ZFS/Features

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The following is a near-exhaustive list of features that ZFS offers:

  • Simplified administration (two main administration tools, zpool and zfs)
  • A hierarchical namespace for management of all mountpoints (datasets) and block devices (zvols).
  • Online management (no downtime required for routine administrative tasks)
  • Partitioning is replaced by ZFS storage pools that span multiple disks
  • Dynamic allocation of storage across mountpoints (no need to repartition)
  • Integrated Volume management (zvol block devices like LVM logical volumes)
    • Supports thin provisioning of storage
  • Snapshots (maintains a copy of data as it was at a specific point in time)
  • Clones (write-able copies of snapshots that store only changes from the original)
  • Special .zfs directory for viewing contents of snapshots.
  • ZFS Send/Recv of snapshots (online backup without the consistency issues of rsync)
  • Incremental Send/Recv of snapshots (reads list of changes between snapshots and transmits only them; asymptotically faster than rsync)
  • Integrated RAID with support for N-way mirrors and up to three levels of parity-based RAID (RAID-Z) similar to RAID 5, RAID 6 and an additional level beyond that.
  • Variable stripe (no RAID write-hole)
  • Abstraction of all storage into a vdev (virtual device) tree.
  • Scaling of IOPS across top level vdevs in a pool
    • e.g. If two RAID-Z2 vdevs are in a pool, objects are written to one or another, such that IOPS are more intelligently distributed than traditional striped storage.
  • ARC page replacement algorithm
    • Higher hit rate than commonly used LRU page replacement algorithm increases IOPS performance
  • ZFS Intent Log (ZIL)
    • Sequentially write intent records of pending small synchronous writes to safely reduce latencies to levels of asynchronous IO
  • Tiered storage
    • L2ARC devices that act as an extension of the system's main memory.
      • Supports LZ4 compression for increased cache as of ZFSOnLinux 0.6.2
    • SLOG devices that permit ZIL to be written to a dedicated hardware.
  • Data deduplication
  • Data compression with zle (zero-length encoding — fast, but only compresses sequences of zeros), LZJB or its replacement LZ4, or gzip (higher compression, but slower)
  • Endian Independence (different machine designs do not prevent ZFS formatted disks from being read)
  • Easy disk format upgrades
  • Persistent pool settings
    • Failure mode configuration
    • bootfs (used by GRUB2 to find binaries)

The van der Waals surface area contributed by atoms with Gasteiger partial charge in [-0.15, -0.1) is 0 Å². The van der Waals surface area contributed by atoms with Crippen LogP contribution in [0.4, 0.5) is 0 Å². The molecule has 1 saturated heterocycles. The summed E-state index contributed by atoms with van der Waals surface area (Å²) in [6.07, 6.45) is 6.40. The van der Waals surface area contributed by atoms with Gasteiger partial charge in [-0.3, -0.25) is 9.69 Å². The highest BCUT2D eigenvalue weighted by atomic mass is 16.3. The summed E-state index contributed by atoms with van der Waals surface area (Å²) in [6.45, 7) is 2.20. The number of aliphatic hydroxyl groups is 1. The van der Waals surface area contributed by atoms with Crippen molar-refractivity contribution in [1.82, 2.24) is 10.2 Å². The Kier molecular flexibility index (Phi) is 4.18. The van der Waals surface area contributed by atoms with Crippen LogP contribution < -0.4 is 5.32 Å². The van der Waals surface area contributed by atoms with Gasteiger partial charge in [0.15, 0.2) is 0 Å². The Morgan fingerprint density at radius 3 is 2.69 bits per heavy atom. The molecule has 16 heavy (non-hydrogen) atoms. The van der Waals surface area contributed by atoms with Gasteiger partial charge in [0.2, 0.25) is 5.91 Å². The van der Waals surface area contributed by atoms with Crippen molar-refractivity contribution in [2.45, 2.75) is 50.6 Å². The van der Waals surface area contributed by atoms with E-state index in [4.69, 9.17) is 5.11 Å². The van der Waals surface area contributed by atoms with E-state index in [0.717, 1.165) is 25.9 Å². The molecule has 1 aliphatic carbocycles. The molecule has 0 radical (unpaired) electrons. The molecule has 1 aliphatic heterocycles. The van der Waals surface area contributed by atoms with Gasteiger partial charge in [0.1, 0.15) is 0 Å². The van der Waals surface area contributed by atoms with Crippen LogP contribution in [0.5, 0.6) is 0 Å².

• Ability to annotate pool with a comment
    • Other miscellaneous settings, especially readonly settings
  • Persistent configuration for mountpoints (datasets) and block devices (zvols)
    • Uses inheritance in the hierarchical namespace
    • Dataset Specific Options
      • NFS/SMB sharing
        • Automates configuration of NFS and SMB servers, but original manual way is optional
      • Case sensitivity/insensitivity
      • Unicode normalization
      • Quotas (limit to how much storage can be allocated from the pool)
      • Multiple copies of data (transparent)
      • Atime Updates
      • Xattr
      • setuid
      • Mountpoints
        • Depreciates fstab (although still an option with mountpoint=legacy)
        • Makes it easy to have thousands of datasets, including one per home directory
      • Control visibility of .zfs directory
      • Recordsize (tunable that controls internal CoW granularity)
    • Zvol Specific options
      • volblocksize (tunable that controls internal CoW granularity)
      • volsize (allows online resizing of zvol)
      • Control visibility of snapshots in /dev (Linux-specific)
    • Options common to both
      • Compression (already mentioned)
      • Deduplication (already mentioned)
      • Cache control (great for software that implements its own cache in userland)
      • Control of synchronous IO (whether ZIL is used)
      • Reservations (storage reserved for use by a zvol/dataset)
        • This permits thin provisioning on zvols
      • Many other miscellaneous settings, especially readonly settings
      • User defined settings (for use by scripts)

Features in Illumos/Solaris that have yet to be implemented in ZFSOnLinux are:

  • On-access virus scanner integration (ClamAV)
  • iSCSI integration
  • NFSv4 ACLs
    • Does not prevent NFS from being used with ZFS
  • Delegated administration
    • Allows system administrator to give ownership of datasets to users (e.g. their home directories) so that they can manage snapshots, configure compression, etcetera.